Giving a chameleon a water bowl is pointless as it won’t recognize it as a source of water. Instead, there has to be enough moisture present in the cage to collect on the leaves so that the chameleon can lap it up.

Providing an Improper Enclosure

Housing and where we live is important to us as humans, right? Well, the same is true of our pet reptiles and amphibians.

First of all, size of the enclosure is a very important factor to consider when keeping a pet reptile or amphibian. Although you’re usually safe if your cage is too big, the opposite rule does not hold true. A vivarium that is too small can be detrimental to the well-being of your pet.

A common mistake many people make is purchasing a juvenile or hatchling monitor, green iguana, or tegu. While these lizards do make excellent pets, they grow extremely fast and when they reach full-capacity, they essentially need an entire room or a custom built enclosure to stay happy and healthy.

young savannah monitor
Many animals like this juvenile Savannah monitor start out small enough to fit into the palm of your hand, but will grow at a rapid rate. This means that they will require a large, custom-built enclosure when fully mature.

Please do your research and be prepared to house and care for your pet reptile for the duration of its life regardless of its size. Know how big your pet will grow and make sure you can accommodate it once it reaches maturity.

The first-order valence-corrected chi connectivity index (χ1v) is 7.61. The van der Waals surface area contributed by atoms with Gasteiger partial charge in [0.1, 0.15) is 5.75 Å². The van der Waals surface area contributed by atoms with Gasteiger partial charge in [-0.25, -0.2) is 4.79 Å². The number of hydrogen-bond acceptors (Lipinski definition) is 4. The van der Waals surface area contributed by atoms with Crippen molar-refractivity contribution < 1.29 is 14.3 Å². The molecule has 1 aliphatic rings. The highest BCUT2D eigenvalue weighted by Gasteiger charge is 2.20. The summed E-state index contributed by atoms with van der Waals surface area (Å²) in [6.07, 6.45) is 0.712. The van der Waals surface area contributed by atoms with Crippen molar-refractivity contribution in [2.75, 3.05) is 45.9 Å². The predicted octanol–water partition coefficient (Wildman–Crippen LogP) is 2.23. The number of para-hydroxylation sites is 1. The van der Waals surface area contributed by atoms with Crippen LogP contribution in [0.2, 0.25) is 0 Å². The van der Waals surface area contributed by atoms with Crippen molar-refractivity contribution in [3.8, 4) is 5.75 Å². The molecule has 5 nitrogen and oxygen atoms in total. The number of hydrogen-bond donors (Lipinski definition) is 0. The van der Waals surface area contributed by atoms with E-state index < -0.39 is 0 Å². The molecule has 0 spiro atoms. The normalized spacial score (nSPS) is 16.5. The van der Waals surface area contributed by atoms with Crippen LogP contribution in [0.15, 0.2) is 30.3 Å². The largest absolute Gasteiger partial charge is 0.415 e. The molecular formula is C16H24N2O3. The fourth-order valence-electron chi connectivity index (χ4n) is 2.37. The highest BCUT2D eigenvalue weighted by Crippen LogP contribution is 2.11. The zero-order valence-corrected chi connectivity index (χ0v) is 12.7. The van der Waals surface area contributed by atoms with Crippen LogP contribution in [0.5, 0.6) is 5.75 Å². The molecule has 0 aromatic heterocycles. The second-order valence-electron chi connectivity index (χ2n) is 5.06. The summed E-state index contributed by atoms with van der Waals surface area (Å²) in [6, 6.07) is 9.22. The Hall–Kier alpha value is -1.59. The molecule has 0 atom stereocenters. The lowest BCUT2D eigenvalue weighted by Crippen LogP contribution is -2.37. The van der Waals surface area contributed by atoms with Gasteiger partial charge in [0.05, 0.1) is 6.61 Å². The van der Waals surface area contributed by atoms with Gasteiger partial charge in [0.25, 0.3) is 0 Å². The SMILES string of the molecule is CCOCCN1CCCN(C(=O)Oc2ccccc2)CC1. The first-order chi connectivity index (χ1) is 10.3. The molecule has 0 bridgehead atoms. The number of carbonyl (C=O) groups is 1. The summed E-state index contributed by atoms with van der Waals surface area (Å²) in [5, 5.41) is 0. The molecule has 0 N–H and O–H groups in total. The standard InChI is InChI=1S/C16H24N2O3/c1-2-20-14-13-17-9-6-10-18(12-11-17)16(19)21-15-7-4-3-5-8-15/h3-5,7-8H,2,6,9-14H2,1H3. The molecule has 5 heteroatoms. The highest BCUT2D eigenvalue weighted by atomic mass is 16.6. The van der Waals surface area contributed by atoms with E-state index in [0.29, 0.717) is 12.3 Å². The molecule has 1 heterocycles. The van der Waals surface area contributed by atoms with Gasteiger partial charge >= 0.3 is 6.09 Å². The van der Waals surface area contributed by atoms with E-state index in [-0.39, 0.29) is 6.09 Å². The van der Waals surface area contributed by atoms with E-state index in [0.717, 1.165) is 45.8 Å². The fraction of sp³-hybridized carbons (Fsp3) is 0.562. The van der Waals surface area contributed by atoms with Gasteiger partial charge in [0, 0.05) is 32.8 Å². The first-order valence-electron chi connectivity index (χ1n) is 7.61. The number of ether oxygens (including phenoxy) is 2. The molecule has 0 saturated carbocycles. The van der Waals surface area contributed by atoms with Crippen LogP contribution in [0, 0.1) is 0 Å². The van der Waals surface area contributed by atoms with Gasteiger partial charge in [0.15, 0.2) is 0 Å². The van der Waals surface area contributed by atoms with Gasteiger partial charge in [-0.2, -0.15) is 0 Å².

It might seem almost humorous if it weren’t true, but we also get a fair amount of emails from customers stating that their pet has escaped. More often than not, it’s a pet snake or lizard as these tend to be escape artists.

So, how would a good reptile parent prevent escape from occurring? You’ll just need to make sure your cage has a tight-fitting and secure lid. Any type of cage that latches should also always be latched and “locked” because reptiles are stronger and more resourceful than they appear.

Here’s another very specific housing mistake that reptile novices can make – many newbies to the reptile husbandry world aren’t aware that chameleons require a special type of mesh cage. They need plenty of air circulation and a glass cage will promote stagnant air rather than fresh air. In the long run, this can lead to respiratory issues. So be sure that if you have a pet chameleon, its cage is constructed of mesh and not glass.

Improper Handling

It might seem silly to have to say this, but not all reptiles and amphibians enjoy being picked up and handled by people. There are a multitude of species commonly kept as pets that we’d consider “look not touch” animals.

There are many species that just do better in captivity when left to their own devices. Being poked and held by human beings just stresses them out and can actually be harmful to the animal’s health.

Some good examples of reptiles and amphibians that we recommend handling minimally include: anole lizards, all species of newts, aquatic frogs, basilisk lizards, and small, skittish species of lizards.